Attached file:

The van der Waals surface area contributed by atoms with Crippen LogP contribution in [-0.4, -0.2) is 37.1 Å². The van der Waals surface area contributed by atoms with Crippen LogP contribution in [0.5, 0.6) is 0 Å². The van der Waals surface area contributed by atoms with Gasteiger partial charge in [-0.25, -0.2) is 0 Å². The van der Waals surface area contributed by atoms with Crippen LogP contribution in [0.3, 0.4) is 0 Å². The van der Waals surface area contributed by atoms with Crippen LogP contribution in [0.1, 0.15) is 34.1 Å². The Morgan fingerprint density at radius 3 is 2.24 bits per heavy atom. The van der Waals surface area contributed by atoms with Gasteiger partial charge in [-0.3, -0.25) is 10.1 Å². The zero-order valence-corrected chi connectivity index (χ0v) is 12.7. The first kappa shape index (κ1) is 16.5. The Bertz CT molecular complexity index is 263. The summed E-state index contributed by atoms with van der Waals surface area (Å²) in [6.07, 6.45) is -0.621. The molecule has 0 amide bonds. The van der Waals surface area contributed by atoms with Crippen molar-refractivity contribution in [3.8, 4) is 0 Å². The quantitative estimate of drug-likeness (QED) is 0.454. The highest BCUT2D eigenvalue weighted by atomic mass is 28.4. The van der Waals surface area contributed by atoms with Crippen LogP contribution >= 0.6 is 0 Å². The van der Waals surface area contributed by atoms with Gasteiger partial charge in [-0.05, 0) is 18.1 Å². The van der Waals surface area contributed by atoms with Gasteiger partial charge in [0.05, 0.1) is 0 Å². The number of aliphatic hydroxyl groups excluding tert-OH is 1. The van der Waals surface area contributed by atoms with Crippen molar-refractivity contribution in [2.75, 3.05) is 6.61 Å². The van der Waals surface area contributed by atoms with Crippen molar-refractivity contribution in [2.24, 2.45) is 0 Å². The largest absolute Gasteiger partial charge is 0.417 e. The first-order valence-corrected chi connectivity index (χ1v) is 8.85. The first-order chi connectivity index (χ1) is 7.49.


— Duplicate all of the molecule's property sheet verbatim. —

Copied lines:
The van der Waals surface area contributed by atoms with Crippen LogP contribution in [-0.4, -0.2) is 37.1 Å². The van der Waals surface area contributed by atoms with Crippen LogP contribution in [0.5, 0.6) is 0 Å². The van der Waals surface area contributed by atoms with Gasteiger partial charge in [-0.25, -0.2) is 0 Å². The van der Waals surface area contributed by atoms with Crippen LogP contribution in [0.3, 0.4) is 0 Å². The van der Waals surface area contributed by atoms with Crippen LogP contribution in [0.1, 0.15) is 34.1 Å². The Morgan fingerprint density at radius 3 is 2.24 bits per heavy atom. The van der Waals surface area contributed by atoms with Gasteiger partial charge in [-0.3, -0.25) is 10.1 Å². The zero-order valence-corrected chi connectivity index (χ0v) is 12.7. The first kappa shape index (κ1) is 16.5. The Bertz CT molecular complexity index is 263. The summed E-state index contributed by atoms with van der Waals surface area (Å²) in [6.07, 6.45) is -0.621. The molecule has 0 amide bonds. The van der Waals surface area contributed by atoms with Crippen molar-refractivity contribution in [3.8, 4) is 0 Å². The quantitative estimate of drug-likeness (QED) is 0.454. The highest BCUT2D eigenvalue weighted by atomic mass is 28.4. The van der Waals surface area contributed by atoms with Crippen LogP contribution >= 0.6 is 0 Å². The van der Waals surface area contributed by atoms with Gasteiger partial charge in [-0.05, 0) is 18.1 Å². The van der Waals surface area contributed by atoms with Gasteiger partial charge in [0.05, 0.1) is 0 Å². The number of aliphatic hydroxyl groups excluding tert-OH is 1. The van der Waals surface area contributed by atoms with Crippen molar-refractivity contribution in [2.75, 3.05) is 6.61 Å². The van der Waals surface area contributed by atoms with Crippen molar-refractivity contribution in [2.24, 2.45) is 0 Å². The largest absolute Gasteiger partial charge is 0.417 e. The first-order valence-corrected chi connectivity index (χ1v) is 8.85. The first-order chi connectivity index (χ1) is 7.49.